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Let traders panic late planting

Gil Gullickson 04/29/2013 @ 2:27pm Crops Technology Editor for Successful Farming magazine/Agriculture.com

Worries over delayed corn planting has fueled a late-April corn futures surge. Let the grain traders sweat this one, though. You still have plenty of time to plant corn in the relative maturity range you’ve picked for 2013.

“It pays to be patient and not work or plant when soil conditions are too wet,” says Jeff Hartz, director of marketing for Wyffels Hybrids.

A day delay at planting does not equate to an equal delay in fall physiological maturity.

 “Corn has a real amazing ability to compensate when planted late,” Hartz says. “Most research shows a day in April or May is not equal to June, July, and August when it comes to growing degree units (GDUs). Those three summer months are when corn packs on the majority of its GDUs.”

Rather than planting date, a better way to maximize a hybrid’s yield potential is planting into a dry seedbed with a 50-degree or higher soil temperature.

“In wet and cold soils, corn just sits there,” he says. “That opens up all kinds of problems like seedling blight and sidewall compaction. It pays to have temperatures warm enough for quick emergence.”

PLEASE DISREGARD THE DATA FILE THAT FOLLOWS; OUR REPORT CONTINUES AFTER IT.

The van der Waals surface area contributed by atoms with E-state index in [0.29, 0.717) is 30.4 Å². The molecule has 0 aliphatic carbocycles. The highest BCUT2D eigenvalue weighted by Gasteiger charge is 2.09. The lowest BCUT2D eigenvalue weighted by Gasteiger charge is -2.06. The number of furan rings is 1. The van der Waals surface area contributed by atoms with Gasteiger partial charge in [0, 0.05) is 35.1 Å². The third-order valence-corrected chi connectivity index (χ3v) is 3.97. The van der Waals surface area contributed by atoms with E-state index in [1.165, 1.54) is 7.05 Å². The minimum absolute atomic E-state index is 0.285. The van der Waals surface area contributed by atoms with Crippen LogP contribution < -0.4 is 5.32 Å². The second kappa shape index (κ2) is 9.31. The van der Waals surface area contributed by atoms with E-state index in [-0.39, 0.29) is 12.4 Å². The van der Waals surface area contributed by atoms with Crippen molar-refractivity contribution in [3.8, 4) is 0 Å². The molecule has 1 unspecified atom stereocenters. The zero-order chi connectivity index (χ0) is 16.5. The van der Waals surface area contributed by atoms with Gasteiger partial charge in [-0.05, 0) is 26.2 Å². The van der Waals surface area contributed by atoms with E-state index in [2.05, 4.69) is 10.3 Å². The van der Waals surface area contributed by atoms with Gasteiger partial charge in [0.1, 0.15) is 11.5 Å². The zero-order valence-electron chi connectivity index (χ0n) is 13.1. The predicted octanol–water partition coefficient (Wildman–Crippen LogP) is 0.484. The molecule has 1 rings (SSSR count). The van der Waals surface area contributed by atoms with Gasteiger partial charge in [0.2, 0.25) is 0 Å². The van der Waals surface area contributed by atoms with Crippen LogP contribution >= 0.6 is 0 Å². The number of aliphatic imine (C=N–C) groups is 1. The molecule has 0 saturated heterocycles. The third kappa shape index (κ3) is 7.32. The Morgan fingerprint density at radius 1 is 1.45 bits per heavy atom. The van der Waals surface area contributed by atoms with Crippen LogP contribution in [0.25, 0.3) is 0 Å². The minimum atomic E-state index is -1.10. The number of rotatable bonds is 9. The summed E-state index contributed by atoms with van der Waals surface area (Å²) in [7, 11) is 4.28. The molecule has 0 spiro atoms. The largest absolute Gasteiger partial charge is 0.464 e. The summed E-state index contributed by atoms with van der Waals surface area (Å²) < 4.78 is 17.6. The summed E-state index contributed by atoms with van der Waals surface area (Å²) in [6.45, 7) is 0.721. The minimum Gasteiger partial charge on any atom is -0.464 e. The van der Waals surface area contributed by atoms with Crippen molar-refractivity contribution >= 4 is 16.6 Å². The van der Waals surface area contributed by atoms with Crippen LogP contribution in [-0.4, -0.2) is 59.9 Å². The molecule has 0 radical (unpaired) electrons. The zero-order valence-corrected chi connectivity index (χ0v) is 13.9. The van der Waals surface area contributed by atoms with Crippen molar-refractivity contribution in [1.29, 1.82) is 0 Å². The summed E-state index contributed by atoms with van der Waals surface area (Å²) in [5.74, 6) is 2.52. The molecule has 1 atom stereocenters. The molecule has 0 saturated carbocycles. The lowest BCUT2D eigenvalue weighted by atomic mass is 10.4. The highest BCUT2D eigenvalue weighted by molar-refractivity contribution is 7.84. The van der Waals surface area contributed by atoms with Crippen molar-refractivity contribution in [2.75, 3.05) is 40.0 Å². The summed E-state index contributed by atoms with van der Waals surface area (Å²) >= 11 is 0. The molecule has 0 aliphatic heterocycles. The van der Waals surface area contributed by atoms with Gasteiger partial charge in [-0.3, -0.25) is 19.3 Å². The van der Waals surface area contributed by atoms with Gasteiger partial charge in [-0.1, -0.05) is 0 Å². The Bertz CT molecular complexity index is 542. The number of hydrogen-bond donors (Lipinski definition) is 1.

Uneven emergence fueled by planting into excessively wet and cold soils is a yield killer. University of Minnesota tests show fields with stands where every other plant is delayed two leaf stages tallied 83% of yields of fields with uniform stands.

There does come a point, though, when you have to consider other options, such as switching to an earlier maturing hybrid. Still, that doesn’t even become a relevant option until late May.

“When you move to a shorter relative maturity, you will sacrifice some yield potential,” says Hartz. As an example, later planting of a full-season hybrid for your area may garner just 95% of its initial yield potential. Still, it may yield more than a shorter maturing hybrid yielding 100% of its yield potential.

“When we look back at some years with late planting—1992, 2002, and 2009—we had some of the best yields in those years,” says Hartz.

“The most important thing is to make sure soil conditions are right when you plant corn. That trumps calendar date. At the end of May, we may need to think about other options, but for now, be patient.”

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